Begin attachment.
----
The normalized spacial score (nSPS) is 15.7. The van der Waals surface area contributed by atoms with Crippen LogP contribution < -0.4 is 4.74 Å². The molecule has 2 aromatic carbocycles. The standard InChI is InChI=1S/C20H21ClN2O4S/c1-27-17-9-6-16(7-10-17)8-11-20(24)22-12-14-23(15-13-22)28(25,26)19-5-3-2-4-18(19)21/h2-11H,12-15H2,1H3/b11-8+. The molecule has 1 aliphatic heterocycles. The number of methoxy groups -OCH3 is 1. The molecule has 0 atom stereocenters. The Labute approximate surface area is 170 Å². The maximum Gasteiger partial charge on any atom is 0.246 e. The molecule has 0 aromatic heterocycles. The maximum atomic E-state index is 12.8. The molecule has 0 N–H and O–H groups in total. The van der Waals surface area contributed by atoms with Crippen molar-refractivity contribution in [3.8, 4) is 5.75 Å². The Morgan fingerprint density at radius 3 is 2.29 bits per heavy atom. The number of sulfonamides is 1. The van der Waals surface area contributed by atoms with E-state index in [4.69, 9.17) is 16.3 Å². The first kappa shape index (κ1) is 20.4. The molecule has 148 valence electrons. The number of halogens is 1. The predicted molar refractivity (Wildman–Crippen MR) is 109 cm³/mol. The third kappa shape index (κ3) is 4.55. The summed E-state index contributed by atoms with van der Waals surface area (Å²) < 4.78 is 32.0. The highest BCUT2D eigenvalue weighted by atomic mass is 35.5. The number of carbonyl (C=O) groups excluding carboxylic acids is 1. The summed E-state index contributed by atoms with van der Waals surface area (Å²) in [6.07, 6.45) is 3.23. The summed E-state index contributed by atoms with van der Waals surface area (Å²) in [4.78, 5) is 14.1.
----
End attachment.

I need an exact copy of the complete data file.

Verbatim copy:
The normalized spacial score (nSPS) is 15.7. The van der Waals surface area contributed by atoms with Crippen LogP contribution < -0.4 is 4.74 Å². The molecule has 2 aromatic carbocycles. The standard InChI is InChI=1S/C20H21ClN2O4S/c1-27-17-9-6-16(7-10-17)8-11-20(24)22-12-14-23(15-13-22)28(25,26)19-5-3-2-4-18(19)21/h2-11H,12-15H2,1H3/b11-8+. The molecule has 1 aliphatic heterocycles. The number of methoxy groups -OCH3 is 1. The molecule has 0 atom stereocenters. The Labute approximate surface area is 170 Å². The maximum Gasteiger partial charge on any atom is 0.246 e. The molecule has 0 aromatic heterocycles. The maximum atomic E-state index is 12.8. The molecule has 0 N–H and O–H groups in total. The van der Waals surface area contributed by atoms with Crippen molar-refractivity contribution in [3.8, 4) is 5.75 Å². The Morgan fingerprint density at radius 3 is 2.29 bits per heavy atom. The number of sulfonamides is 1. The van der Waals surface area contributed by atoms with E-state index in [4.69, 9.17) is 16.3 Å². The first kappa shape index (κ1) is 20.4. The molecule has 148 valence electrons. The number of halogens is 1. The predicted molar refractivity (Wildman–Crippen MR) is 109 cm³/mol. The third kappa shape index (κ3) is 4.55. The summed E-state index contributed by atoms with van der Waals surface area (Å²) < 4.78 is 32.0. The highest BCUT2D eigenvalue weighted by atomic mass is 35.5. The number of carbonyl (C=O) groups excluding carboxylic acids is 1. The summed E-state index contributed by atoms with van der Waals surface area (Å²) in [6.07, 6.45) is 3.23. The summed E-state index contributed by atoms with van der Waals surface area (Å²) in [4.78, 5) is 14.1.